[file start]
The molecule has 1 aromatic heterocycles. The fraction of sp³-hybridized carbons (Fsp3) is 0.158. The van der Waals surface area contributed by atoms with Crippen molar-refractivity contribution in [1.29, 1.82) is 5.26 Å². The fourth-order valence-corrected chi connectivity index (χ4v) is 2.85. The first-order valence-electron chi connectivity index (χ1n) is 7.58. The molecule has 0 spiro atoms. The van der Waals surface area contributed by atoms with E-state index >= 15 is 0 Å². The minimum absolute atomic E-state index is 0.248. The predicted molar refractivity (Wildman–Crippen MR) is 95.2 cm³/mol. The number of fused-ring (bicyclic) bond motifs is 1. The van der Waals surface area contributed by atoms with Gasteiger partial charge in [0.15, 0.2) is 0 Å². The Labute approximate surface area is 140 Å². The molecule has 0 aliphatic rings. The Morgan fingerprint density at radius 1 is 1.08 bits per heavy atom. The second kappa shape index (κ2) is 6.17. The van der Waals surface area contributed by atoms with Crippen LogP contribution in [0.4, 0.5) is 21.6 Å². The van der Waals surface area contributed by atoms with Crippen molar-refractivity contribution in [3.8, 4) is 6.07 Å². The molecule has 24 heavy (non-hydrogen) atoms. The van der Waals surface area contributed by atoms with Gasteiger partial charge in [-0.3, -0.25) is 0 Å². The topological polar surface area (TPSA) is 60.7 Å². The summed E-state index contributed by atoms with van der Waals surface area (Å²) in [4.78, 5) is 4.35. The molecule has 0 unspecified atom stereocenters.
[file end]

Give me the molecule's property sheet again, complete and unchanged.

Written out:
The molecule has 1 aromatic heterocycles. The fraction of sp³-hybridized carbons (Fsp3) is 0.158. The van der Waals surface area contributed by atoms with Crippen molar-refractivity contribution in [1.29, 1.82) is 5.26 Å². The fourth-order valence-corrected chi connectivity index (χ4v) is 2.85. The first-order valence-electron chi connectivity index (χ1n) is 7.58. The molecule has 0 spiro atoms. The van der Waals surface area contributed by atoms with E-state index >= 15 is 0 Å². The minimum absolute atomic E-state index is 0.248. The predicted molar refractivity (Wildman–Crippen MR) is 95.2 cm³/mol. The number of fused-ring (bicyclic) bond motifs is 1. The van der Waals surface area contributed by atoms with Gasteiger partial charge in [0.15, 0.2) is 0 Å². The Labute approximate surface area is 140 Å². The molecule has 0 aliphatic rings. The Morgan fingerprint density at radius 1 is 1.08 bits per heavy atom. The second kappa shape index (κ2) is 6.17. The van der Waals surface area contributed by atoms with Crippen LogP contribution in [0.4, 0.5) is 21.6 Å². The van der Waals surface area contributed by atoms with Crippen molar-refractivity contribution in [3.8, 4) is 6.07 Å². The molecule has 24 heavy (non-hydrogen) atoms. The van der Waals surface area contributed by atoms with Gasteiger partial charge in [-0.3, -0.25) is 0 Å². The topological polar surface area (TPSA) is 60.7 Å². The summed E-state index contributed by atoms with van der Waals surface area (Å²) in [4.78, 5) is 4.35. The molecule has 0 unspecified atom stereocenters.